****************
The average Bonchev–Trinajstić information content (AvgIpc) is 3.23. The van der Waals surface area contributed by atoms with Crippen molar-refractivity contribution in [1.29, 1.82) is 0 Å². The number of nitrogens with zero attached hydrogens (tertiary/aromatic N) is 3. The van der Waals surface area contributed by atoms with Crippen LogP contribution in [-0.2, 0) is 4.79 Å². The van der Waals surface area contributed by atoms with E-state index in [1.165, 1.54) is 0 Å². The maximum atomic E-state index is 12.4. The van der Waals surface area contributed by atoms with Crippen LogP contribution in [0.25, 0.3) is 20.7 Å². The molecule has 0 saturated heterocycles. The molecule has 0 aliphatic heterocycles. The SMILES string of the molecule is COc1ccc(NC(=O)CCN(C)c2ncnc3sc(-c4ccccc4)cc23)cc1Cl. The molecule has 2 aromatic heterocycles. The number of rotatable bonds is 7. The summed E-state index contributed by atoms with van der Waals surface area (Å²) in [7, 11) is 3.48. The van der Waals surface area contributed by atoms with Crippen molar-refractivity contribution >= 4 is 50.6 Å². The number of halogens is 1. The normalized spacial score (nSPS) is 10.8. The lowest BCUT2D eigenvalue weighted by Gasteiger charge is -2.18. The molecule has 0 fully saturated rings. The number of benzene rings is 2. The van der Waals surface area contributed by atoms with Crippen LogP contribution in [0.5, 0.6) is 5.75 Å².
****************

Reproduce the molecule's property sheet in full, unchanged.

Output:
The average Bonchev–Trinajstić information content (AvgIpc) is 3.23. The van der Waals surface area contributed by atoms with Crippen molar-refractivity contribution in [1.29, 1.82) is 0 Å². The number of nitrogens with zero attached hydrogens (tertiary/aromatic N) is 3. The van der Waals surface area contributed by atoms with Crippen LogP contribution in [-0.2, 0) is 4.79 Å². The van der Waals surface area contributed by atoms with E-state index in [1.165, 1.54) is 0 Å². The maximum atomic E-state index is 12.4. The van der Waals surface area contributed by atoms with Crippen LogP contribution in [0.25, 0.3) is 20.7 Å². The molecule has 0 saturated heterocycles. The molecule has 0 aliphatic heterocycles. The SMILES string of the molecule is COc1ccc(NC(=O)CCN(C)c2ncnc3sc(-c4ccccc4)cc23)cc1Cl. The molecule has 2 aromatic heterocycles. The number of rotatable bonds is 7. The summed E-state index contributed by atoms with van der Waals surface area (Å²) in [7, 11) is 3.48. The van der Waals surface area contributed by atoms with Crippen molar-refractivity contribution >= 4 is 50.6 Å². The number of halogens is 1. The normalized spacial score (nSPS) is 10.8. The lowest BCUT2D eigenvalue weighted by Gasteiger charge is -2.18. The molecule has 0 fully saturated rings. The number of benzene rings is 2. The van der Waals surface area contributed by atoms with Crippen LogP contribution in [0.5, 0.6) is 5.75 Å².